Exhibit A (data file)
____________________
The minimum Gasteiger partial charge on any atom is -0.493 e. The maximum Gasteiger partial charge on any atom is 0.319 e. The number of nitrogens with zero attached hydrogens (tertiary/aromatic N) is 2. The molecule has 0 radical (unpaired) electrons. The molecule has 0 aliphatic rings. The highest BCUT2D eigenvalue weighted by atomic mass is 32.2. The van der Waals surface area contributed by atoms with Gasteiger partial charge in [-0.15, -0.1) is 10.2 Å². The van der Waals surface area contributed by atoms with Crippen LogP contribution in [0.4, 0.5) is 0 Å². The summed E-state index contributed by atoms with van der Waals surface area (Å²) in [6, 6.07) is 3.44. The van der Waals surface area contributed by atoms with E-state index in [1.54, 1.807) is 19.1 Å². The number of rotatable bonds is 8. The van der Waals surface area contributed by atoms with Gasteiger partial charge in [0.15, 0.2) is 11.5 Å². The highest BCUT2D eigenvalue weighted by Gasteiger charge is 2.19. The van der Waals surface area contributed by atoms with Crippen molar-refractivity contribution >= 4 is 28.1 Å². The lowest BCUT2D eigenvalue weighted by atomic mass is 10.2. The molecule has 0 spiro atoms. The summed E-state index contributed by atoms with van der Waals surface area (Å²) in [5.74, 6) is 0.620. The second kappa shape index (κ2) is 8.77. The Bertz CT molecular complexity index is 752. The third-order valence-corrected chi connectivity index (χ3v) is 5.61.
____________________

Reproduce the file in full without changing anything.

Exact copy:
The minimum Gasteiger partial charge on any atom is -0.493 e. The maximum Gasteiger partial charge on any atom is 0.319 e. The number of nitrogens with zero attached hydrogens (tertiary/aromatic N) is 2. The molecule has 0 radical (unpaired) electrons. The molecule has 0 aliphatic rings. The highest BCUT2D eigenvalue weighted by atomic mass is 32.2. The van der Waals surface area contributed by atoms with Gasteiger partial charge in [-0.15, -0.1) is 10.2 Å². The van der Waals surface area contributed by atoms with Crippen LogP contribution in [0.4, 0.5) is 0 Å². The summed E-state index contributed by atoms with van der Waals surface area (Å²) in [6, 6.07) is 3.44. The van der Waals surface area contributed by atoms with E-state index in [1.54, 1.807) is 19.1 Å². The number of rotatable bonds is 8. The van der Waals surface area contributed by atoms with Gasteiger partial charge in [0.15, 0.2) is 11.5 Å². The highest BCUT2D eigenvalue weighted by Gasteiger charge is 2.19. The van der Waals surface area contributed by atoms with Crippen molar-refractivity contribution >= 4 is 28.1 Å². The lowest BCUT2D eigenvalue weighted by atomic mass is 10.2. The molecule has 0 spiro atoms. The summed E-state index contributed by atoms with van der Waals surface area (Å²) in [5.74, 6) is 0.620. The second kappa shape index (κ2) is 8.77. The Bertz CT molecular complexity index is 752. The third-order valence-corrected chi connectivity index (χ3v) is 5.61.